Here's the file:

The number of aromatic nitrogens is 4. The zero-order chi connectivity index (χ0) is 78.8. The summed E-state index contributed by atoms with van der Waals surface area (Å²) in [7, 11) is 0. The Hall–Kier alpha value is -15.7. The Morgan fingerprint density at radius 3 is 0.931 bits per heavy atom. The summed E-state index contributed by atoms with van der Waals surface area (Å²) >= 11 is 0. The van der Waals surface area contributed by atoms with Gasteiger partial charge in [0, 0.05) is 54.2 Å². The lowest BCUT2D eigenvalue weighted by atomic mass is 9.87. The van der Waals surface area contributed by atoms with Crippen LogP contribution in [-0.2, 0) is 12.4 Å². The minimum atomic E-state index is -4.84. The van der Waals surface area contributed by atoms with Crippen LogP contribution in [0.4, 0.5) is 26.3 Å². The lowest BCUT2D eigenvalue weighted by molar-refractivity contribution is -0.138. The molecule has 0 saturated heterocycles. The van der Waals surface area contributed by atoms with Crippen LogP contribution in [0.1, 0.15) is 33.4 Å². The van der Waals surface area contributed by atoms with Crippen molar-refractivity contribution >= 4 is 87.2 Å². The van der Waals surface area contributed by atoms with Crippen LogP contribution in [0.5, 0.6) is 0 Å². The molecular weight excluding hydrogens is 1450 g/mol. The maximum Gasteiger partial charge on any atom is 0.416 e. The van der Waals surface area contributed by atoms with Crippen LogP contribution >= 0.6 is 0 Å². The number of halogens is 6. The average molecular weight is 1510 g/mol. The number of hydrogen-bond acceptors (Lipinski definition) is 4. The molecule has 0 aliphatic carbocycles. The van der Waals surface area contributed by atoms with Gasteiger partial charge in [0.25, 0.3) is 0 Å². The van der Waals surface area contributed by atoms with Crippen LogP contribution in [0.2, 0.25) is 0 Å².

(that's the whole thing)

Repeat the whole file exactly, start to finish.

The number of aromatic nitrogens is 4. The zero-order chi connectivity index (χ0) is 78.8. The summed E-state index contributed by atoms with van der Waals surface area (Å²) in [7, 11) is 0. The Hall–Kier alpha value is -15.7. The Morgan fingerprint density at radius 3 is 0.931 bits per heavy atom. The summed E-state index contributed by atoms with van der Waals surface area (Å²) >= 11 is 0. The van der Waals surface area contributed by atoms with Gasteiger partial charge in [0, 0.05) is 54.2 Å². The lowest BCUT2D eigenvalue weighted by atomic mass is 9.87. The van der Waals surface area contributed by atoms with Crippen LogP contribution in [-0.2, 0) is 12.4 Å². The minimum atomic E-state index is -4.84. The van der Waals surface area contributed by atoms with Crippen LogP contribution in [0.4, 0.5) is 26.3 Å². The lowest BCUT2D eigenvalue weighted by molar-refractivity contribution is -0.138. The molecule has 0 saturated heterocycles. The van der Waals surface area contributed by atoms with Crippen LogP contribution in [0.1, 0.15) is 33.4 Å². The van der Waals surface area contributed by atoms with Crippen molar-refractivity contribution >= 4 is 87.2 Å². The van der Waals surface area contributed by atoms with Crippen LogP contribution in [0.5, 0.6) is 0 Å². The molecular weight excluding hydrogens is 1450 g/mol. The maximum Gasteiger partial charge on any atom is 0.416 e. The van der Waals surface area contributed by atoms with Crippen LogP contribution >= 0.6 is 0 Å². The number of halogens is 6. The average molecular weight is 1510 g/mol. The number of hydrogen-bond acceptors (Lipinski definition) is 4. The molecule has 0 aliphatic carbocycles. The van der Waals surface area contributed by atoms with Gasteiger partial charge in [0.25, 0.3) is 0 Å². The van der Waals surface area contributed by atoms with Crippen LogP contribution in [0.2, 0.25) is 0 Å².